• Toni Scott

Comprehensive 32 Year, 160,000 Mile Road Test


A lot of people know me as a Honda fanatic - I currently own four (soon to be three, and then probably a fourth again) of Sochiro’s creations - and I frequently encourage people to consider them for their projects, daily drivers, fifth cars, and so on. I thought it would be time to delve a bit into why I am so devoted to a brand that, like any major corporate conglomerate, is just a company attempting to make and sell a product like any other corporation with shareholders.



The main joy I have with writing for Trust in the Machine is the ability to write about cars as I currently get to enjoy them. The newest vehicle I have ever owned is a 2003 model year. The median year of every car I have owned is 1990. I frequently get cars decades after they were relevant and had a new car smell, and as a result, what I look for in a car is skewed from your normal automotive writer’s perspective.



I look for cars that have stood the test of time. While I grew up idolizing Car and Driver’s 40,000 mile long term tests, and I aspire to have a car I own while the sixth digit of the odo is still blank, those reviews are not very pertinent to me as I dig through craigslist sort-by-cheapest, max-price-$3,000 listings.



First off - holy hell, they really don’t stop running. I have had my share of electrical maladies and normal “old car” problems with my ownership experiences, but my 32-year-old, 155k mile Prelude drove 1,400 miles from the seller’s house to my house without a hiccup. Having owned classic Toyotas, Mitsubishis, and Mercedes, for a car in the sub-$3,000 class to pull this off is no small feat. If you do oil changes and brake jobs, they’re going to keep running, and you’ll find this story echoed throughout Honda forums the world around.


Photo: Honda EU


Next, to me, their styling from both the distant past and more recently hold up extremely well to the test of time. Honda makes Normal Cars, and so while the styling tends to reflect the trends of the era. Whether it’s the 80s Prelude’s svelte wedge or the just-released Honda e’s friendly face and LED lighting, they distill the current trends down to the most simple and enjoyable elements, so ten or fifteen years down the road you end up with a car that doesn’t look like a caricature of the era, like a Delorean or a ‘59 Eldorado. If you simply want the most shocking car on the block, it might not be for you, but driving a car that feels like a time capsule for its era without the in-joke era excesses appeals to me greatly.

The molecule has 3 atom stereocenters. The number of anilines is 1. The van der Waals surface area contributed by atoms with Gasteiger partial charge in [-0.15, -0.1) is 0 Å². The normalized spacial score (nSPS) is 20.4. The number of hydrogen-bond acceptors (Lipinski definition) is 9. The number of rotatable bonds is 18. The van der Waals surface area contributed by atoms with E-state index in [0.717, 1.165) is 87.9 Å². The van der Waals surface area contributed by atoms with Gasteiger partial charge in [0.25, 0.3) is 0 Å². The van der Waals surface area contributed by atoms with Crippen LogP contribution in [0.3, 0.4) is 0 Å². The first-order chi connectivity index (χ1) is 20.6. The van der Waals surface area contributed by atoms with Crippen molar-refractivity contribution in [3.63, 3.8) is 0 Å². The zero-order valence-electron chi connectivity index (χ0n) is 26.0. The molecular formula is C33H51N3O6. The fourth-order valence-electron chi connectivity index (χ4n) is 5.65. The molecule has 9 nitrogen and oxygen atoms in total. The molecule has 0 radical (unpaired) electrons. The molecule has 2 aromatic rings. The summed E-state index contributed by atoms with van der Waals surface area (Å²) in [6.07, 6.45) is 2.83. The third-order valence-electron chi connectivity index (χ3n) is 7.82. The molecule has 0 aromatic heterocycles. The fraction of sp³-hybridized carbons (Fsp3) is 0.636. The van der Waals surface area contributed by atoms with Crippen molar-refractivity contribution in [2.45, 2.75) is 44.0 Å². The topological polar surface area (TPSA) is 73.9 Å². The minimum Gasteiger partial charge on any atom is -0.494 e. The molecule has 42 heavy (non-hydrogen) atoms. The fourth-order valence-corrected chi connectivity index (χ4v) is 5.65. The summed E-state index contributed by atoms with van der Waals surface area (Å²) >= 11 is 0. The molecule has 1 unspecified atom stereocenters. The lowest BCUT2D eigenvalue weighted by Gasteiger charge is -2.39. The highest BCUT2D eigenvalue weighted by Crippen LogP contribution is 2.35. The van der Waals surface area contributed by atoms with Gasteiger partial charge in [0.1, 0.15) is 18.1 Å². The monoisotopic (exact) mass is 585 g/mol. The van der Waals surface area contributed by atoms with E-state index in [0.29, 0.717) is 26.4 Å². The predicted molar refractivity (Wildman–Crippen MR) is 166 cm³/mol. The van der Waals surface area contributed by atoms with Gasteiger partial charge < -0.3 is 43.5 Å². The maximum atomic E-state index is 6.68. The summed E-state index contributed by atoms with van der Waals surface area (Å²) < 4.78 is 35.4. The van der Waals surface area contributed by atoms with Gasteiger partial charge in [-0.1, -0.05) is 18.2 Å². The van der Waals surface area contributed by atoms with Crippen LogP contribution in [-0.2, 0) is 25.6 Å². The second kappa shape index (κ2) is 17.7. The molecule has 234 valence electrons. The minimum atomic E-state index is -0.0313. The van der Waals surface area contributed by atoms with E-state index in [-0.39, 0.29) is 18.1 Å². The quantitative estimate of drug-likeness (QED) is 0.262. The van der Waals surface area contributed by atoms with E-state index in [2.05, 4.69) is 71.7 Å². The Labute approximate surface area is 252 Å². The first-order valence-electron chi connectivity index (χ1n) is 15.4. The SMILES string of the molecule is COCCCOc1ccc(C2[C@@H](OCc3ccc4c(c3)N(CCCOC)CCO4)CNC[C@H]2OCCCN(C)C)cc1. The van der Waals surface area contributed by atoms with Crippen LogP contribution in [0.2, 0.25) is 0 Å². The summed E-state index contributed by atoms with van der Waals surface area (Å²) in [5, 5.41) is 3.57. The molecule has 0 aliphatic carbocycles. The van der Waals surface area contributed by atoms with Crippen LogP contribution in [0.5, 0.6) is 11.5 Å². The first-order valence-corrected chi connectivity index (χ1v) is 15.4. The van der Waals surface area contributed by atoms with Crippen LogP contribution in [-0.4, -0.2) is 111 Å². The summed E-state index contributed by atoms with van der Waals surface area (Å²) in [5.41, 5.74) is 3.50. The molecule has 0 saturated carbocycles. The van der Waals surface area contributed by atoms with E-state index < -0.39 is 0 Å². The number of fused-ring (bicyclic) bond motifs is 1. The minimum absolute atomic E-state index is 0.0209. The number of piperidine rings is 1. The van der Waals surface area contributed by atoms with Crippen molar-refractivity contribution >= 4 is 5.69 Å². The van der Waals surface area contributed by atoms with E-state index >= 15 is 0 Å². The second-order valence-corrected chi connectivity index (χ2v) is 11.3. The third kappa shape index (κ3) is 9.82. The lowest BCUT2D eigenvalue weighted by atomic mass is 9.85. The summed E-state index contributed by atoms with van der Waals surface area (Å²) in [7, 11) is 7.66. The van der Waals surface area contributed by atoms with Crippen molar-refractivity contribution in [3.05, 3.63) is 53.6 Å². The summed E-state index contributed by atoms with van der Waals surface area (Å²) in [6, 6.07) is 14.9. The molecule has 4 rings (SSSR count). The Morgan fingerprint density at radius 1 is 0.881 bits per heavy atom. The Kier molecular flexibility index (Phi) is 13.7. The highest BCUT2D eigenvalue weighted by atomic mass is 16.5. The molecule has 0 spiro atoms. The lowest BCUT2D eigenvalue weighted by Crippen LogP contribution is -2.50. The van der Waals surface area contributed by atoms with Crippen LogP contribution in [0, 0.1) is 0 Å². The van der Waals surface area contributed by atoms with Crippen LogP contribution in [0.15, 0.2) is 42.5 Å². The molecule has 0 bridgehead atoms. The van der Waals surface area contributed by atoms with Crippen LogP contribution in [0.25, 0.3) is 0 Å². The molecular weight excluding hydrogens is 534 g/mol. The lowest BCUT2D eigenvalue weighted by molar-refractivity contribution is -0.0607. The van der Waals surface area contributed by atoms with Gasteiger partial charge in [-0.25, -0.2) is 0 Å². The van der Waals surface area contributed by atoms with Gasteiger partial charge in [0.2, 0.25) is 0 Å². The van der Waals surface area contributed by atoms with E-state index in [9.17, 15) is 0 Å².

At this point, the only extremely “cool” sporty cars you can buy for a $3K budget are 80s-90s vehicles, and so I have ended up with several,. I have never been inside 80s cars that had interiors that held up as well as my Hondas. I have no idea if they were able to keep up this trend with later cars, because we need more time to pass to be certain, but if there was a JD Power award for interior quality after 150,000 miles and 30 years, Honda would have swept the category for the past decade. An uncracked dash in a ($25,000 original MSRP) ‘88 Supra is worth more than the car surrounding it; an uncracked dash in a ($16,000 original MSRP) ‘88 Prelude is simply taken for granted. Seat bolsters look untouched, and for god’s sake my OEM shift knob still has the gear pattern legible. When they say “they don’t make them like they used to”, they mean 80s Hondas interiors.



The final and most relatable point across all generations of Hondas I have ever had the pleasure of driving, is that when they build a sports car they aim solely for fun. I am not a talented enough driver to tell you if you could shave a few tenths off an autocross run with a similarly prepared AE86 vs. a 3G Prelude. What I can tell you is that you will probably have just as much fun in the Honda at a fraction of the cost.



I have used a lot of manual transmissions in my life, and the only ones I consistently expect to feel good are Honda manuals. Their front wheel drive cars have a friendly, smooth understeer upon breaking traction that is incredibly simple to recover from. If you don’t like the understeer, you can order springs on a whim, and boom, the car is tail happy under even the slightest of braking.


The steering even in examples with 30 year old bushings is still precise, full of feeling on center, and responsive. Modifications for almost every model and year abound from dozens of tuners and cost half as much as upgrades for other makes. Once you get those parts in your garage, installation will most likely be simpler than almost any other car you can buy barring perhaps a Miata. There is something so relentlessly simple and yet completely overthought about every model I have owned that it leads to moments where you think of the original designer and thank them, rather than curse them.



While I do joke about being a “Collectrix of Vintage Hondas” on my twitter, I do actually believe there is something special about these cars. Most likely at, say, a $50,000 price point and the money for some devoted mechanics, there are better choices. I have never owned a car that danced with that number. For me, Honda’s greatest hits of the 80s have done the trick.


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